Approximately 745 protests occurred in 2018, with 532 concluding peacefully and 213 violently. July 2018 saw extremely violent and disruptive nationwide protests to the point that the U.S. Embassy authorized the departure of its staff, The State Department increased the Travel Advisory for Haiti to a Level 4. Large-scale protests in November again triggered an Authorized Departure for staff. In between the nationwide protests, numerous localized protests shut down major highways and cut access to other cities for extended periods. Protests should continue into 2019, with a continued trend towards violence and disruption.
The island of Hispaniola lies directly in the path of Atlantic tropical storms and hurricanes during hurricane season (May-November).
Due to severe deforestation of the mountains, even modest rains can cause flash flooding and other life threatening hazards.
Haiti is also in a seismically active region. A 7.0 earthquake struck near Port-au-Prince in 2010, destroying much of the infrastructure of Port-au-Prince. It has taken years for Haiti to recover from the catastrophic damage. Services like health care are much less available now, but certain sectors are making small comebacks.
In 2018, there were seven reported earthquakes in Haiti ranging from 2.5 to 5.9, and an additional 959 earthquakes in the region ranging from 2.5 to 5.9. In October, Port-de-Paix in the north of Haiti experienced two earthquakes measuring 5.9 and 5.4-magnitude.
Personal Identity Concerns
Gender-based violence remains a serious problem. Same-sex sexual activity is legal, although the law does not provide relief for discrimination based on sexual orientation. However, the Haitian Constitution guarantees all citizens a right to healthcare, housing, education, food, and social security.
Haiti is a major transshipment point for South American narcotics en route to the U.S. However, the threat of narco-terrorism has not been a major issue. Statistics from 2018 show 40 drug cases, with seizures of 285 kg of marijuana and 19 kg of cocaine, 25 drug trafficking arrests, and 47 arrests for possession of drugs.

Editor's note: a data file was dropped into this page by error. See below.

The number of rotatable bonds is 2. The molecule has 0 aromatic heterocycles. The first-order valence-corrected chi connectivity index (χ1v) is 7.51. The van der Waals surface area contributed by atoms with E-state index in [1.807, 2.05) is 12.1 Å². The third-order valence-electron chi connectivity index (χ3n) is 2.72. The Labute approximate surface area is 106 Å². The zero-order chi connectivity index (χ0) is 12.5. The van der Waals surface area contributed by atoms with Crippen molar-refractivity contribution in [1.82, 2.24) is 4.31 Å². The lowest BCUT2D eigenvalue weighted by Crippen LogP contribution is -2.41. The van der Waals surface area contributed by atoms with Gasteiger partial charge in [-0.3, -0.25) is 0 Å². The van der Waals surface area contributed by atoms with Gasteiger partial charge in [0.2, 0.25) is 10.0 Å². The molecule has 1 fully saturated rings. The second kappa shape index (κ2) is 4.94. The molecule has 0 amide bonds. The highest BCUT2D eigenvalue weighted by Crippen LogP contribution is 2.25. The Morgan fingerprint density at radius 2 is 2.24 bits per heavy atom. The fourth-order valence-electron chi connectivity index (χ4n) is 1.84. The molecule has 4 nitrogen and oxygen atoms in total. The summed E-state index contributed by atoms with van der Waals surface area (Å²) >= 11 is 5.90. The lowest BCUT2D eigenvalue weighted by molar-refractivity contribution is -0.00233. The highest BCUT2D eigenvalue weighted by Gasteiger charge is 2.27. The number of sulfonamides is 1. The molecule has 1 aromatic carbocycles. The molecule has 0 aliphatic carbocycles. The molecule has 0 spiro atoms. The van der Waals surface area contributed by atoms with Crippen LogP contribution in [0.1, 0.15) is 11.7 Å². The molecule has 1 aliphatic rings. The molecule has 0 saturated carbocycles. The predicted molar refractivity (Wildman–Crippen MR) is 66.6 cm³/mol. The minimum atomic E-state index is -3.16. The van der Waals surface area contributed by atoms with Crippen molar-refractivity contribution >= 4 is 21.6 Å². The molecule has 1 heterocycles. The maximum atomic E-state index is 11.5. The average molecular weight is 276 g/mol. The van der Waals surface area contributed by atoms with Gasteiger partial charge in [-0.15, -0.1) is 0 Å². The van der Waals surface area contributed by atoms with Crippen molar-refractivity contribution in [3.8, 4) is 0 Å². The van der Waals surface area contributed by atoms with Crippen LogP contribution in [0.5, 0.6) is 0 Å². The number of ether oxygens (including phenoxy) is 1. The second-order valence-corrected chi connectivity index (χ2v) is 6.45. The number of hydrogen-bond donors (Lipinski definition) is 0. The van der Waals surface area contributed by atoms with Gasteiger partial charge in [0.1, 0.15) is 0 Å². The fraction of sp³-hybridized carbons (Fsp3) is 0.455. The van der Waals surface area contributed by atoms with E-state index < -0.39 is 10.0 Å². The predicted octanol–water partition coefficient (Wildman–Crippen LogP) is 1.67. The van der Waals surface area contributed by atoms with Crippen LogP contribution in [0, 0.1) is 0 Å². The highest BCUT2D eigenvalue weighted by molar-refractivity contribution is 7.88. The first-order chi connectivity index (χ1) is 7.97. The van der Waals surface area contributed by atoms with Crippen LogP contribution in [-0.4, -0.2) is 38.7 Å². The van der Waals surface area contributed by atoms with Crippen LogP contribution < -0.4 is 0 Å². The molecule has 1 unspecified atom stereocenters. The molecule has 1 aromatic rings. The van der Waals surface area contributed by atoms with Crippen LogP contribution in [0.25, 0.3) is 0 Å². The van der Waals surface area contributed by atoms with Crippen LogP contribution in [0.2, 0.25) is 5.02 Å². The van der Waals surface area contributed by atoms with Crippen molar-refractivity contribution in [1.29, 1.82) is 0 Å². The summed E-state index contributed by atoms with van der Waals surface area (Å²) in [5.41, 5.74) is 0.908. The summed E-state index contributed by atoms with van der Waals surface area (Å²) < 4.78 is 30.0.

The HNP reported 53 kidnappings in 2018 compared to 63 in 2017. While the overall number is lower than 2017, it could be more due to underreporting than a true decrease in crime.
Most kidnappings are criminal. All who are perceived to have wealth or family with assets (in Haiti or abroad) are vulnerable. Kidnapped U.S. citizens are usually of Haitian descent. The breakdown in reported kidnapping victims from the last few years is spread fairly evenly among men, women, and children. While most cases are resolved through the payment of ransom, some kidnappings do include physical/sexual assault. While less frequent, depending on the motive, gang, and/or knowledge of the kidnappers by the victim, a few incidents resulted in the death of the victim.
Report the kidnapping of U.S. citizens to the HNP and the ACS section of the U.S. Embassy at +509-222-8000. As the lead U.S. law enforcement agency in Haiti, Diplomatic Security plays an active role in all kidnappings of U.S. citizens, and coordinates closely with Federal Bureau of Investigation entities. For more information, review OSAC’s Report, Kidnapping: The Basics.
The Haitian National Police (HNP) has about 15,000 officers, approximately two-thirds of whom serve in the greater Port-au-Prince metropolitan area (home to approximately three million residents). As a result, some communities do not have reliable means to report crimes. The HNP has a limited response capability, which hinders the deterrent effect on criminals, who operate without fear of the uniformed or traffic police. Investigations are frequently limited by a lack of resources. In 2018, 18 HNP officers were murdered and 54 injured in the line of duty.